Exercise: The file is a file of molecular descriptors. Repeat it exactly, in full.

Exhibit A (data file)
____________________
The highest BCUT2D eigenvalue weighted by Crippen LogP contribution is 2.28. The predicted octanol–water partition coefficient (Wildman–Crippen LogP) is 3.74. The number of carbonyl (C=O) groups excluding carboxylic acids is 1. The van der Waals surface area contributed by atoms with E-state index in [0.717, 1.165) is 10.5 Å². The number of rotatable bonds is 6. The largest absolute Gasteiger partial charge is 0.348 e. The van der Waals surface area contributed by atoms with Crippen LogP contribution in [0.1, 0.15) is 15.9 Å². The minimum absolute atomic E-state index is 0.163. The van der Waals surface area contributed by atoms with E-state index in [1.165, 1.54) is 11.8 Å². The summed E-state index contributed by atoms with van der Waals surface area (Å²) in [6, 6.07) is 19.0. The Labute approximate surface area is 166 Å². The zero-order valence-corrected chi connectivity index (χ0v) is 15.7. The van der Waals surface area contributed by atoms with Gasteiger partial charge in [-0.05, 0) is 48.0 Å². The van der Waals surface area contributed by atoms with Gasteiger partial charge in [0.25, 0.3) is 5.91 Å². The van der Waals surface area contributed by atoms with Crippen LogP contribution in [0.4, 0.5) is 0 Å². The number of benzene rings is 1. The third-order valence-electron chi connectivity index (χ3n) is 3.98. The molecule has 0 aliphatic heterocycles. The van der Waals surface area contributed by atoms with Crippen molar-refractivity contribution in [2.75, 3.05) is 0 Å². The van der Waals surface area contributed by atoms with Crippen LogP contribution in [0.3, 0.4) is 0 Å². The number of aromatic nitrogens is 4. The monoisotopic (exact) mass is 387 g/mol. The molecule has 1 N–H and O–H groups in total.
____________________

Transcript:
The highest BCUT2D eigenvalue weighted by Crippen LogP contribution is 2.28. The predicted octanol–water partition coefficient (Wildman–Crippen LogP) is 3.74. The number of carbonyl (C=O) groups excluding carboxylic acids is 1. The van der Waals surface area contributed by atoms with E-state index in [0.717, 1.165) is 10.5 Å². The number of rotatable bonds is 6. The largest absolute Gasteiger partial charge is 0.348 e. The van der Waals surface area contributed by atoms with Crippen LogP contribution in [0.1, 0.15) is 15.9 Å². The minimum absolute atomic E-state index is 0.163. The van der Waals surface area contributed by atoms with E-state index in [1.165, 1.54) is 11.8 Å². The summed E-state index contributed by atoms with van der Waals surface area (Å²) in [6, 6.07) is 19.0. The Labute approximate surface area is 166 Å². The zero-order valence-corrected chi connectivity index (χ0v) is 15.7. The van der Waals surface area contributed by atoms with Gasteiger partial charge in [-0.05, 0) is 48.0 Å². The van der Waals surface area contributed by atoms with Gasteiger partial charge in [0.25, 0.3) is 5.91 Å². The van der Waals surface area contributed by atoms with Crippen LogP contribution in [0.4, 0.5) is 0 Å². The number of benzene rings is 1. The third-order valence-electron chi connectivity index (χ3n) is 3.98. The molecule has 0 aliphatic heterocycles. The van der Waals surface area contributed by atoms with Crippen molar-refractivity contribution in [2.75, 3.05) is 0 Å². The van der Waals surface area contributed by atoms with Crippen LogP contribution in [0.3, 0.4) is 0 Å². The number of aromatic nitrogens is 4. The monoisotopic (exact) mass is 387 g/mol. The molecule has 1 N–H and O–H groups in total.